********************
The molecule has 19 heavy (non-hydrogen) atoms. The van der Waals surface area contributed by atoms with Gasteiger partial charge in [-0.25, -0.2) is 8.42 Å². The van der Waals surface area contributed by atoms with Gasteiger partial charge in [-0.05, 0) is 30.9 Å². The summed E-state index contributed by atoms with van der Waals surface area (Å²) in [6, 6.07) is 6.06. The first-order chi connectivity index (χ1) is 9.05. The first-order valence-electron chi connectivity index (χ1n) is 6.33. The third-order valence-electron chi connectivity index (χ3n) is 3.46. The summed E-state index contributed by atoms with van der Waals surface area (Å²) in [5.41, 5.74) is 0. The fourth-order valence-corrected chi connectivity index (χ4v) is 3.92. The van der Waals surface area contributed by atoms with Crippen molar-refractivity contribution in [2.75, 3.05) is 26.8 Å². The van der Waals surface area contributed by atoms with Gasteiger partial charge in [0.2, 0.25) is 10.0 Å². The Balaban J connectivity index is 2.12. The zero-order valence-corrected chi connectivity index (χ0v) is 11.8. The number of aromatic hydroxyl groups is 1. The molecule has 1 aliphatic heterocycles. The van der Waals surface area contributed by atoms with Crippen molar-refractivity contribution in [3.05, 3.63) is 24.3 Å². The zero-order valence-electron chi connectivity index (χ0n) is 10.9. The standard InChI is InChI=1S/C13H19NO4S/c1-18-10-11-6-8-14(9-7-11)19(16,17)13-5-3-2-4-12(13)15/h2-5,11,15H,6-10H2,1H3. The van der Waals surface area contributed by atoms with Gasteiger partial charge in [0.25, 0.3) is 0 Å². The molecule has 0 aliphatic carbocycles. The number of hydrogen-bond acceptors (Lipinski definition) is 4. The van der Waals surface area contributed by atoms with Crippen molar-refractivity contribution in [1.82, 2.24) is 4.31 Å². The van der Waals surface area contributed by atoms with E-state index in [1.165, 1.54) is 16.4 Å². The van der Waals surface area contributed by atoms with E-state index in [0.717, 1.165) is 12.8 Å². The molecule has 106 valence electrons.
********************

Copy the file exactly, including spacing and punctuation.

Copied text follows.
The molecule has 19 heavy (non-hydrogen) atoms. The van der Waals surface area contributed by atoms with Gasteiger partial charge in [-0.25, -0.2) is 8.42 Å². The van der Waals surface area contributed by atoms with Gasteiger partial charge in [-0.05, 0) is 30.9 Å². The summed E-state index contributed by atoms with van der Waals surface area (Å²) in [6, 6.07) is 6.06. The first-order chi connectivity index (χ1) is 9.05. The first-order valence-electron chi connectivity index (χ1n) is 6.33. The third-order valence-electron chi connectivity index (χ3n) is 3.46. The summed E-state index contributed by atoms with van der Waals surface area (Å²) in [5.41, 5.74) is 0. The fourth-order valence-corrected chi connectivity index (χ4v) is 3.92. The van der Waals surface area contributed by atoms with Crippen molar-refractivity contribution in [2.75, 3.05) is 26.8 Å². The van der Waals surface area contributed by atoms with Gasteiger partial charge in [0.2, 0.25) is 10.0 Å². The Balaban J connectivity index is 2.12. The zero-order valence-corrected chi connectivity index (χ0v) is 11.8. The number of aromatic hydroxyl groups is 1. The molecule has 1 aliphatic heterocycles. The van der Waals surface area contributed by atoms with Crippen molar-refractivity contribution in [3.05, 3.63) is 24.3 Å². The zero-order valence-electron chi connectivity index (χ0n) is 10.9. The standard InChI is InChI=1S/C13H19NO4S/c1-18-10-11-6-8-14(9-7-11)19(16,17)13-5-3-2-4-12(13)15/h2-5,11,15H,6-10H2,1H3. The van der Waals surface area contributed by atoms with Gasteiger partial charge in [0.25, 0.3) is 0 Å². The molecule has 0 aliphatic carbocycles. The number of hydrogen-bond acceptors (Lipinski definition) is 4. The van der Waals surface area contributed by atoms with Crippen molar-refractivity contribution in [1.82, 2.24) is 4.31 Å². The van der Waals surface area contributed by atoms with E-state index in [1.165, 1.54) is 16.4 Å². The van der Waals surface area contributed by atoms with E-state index in [0.717, 1.165) is 12.8 Å². The molecule has 106 valence electrons.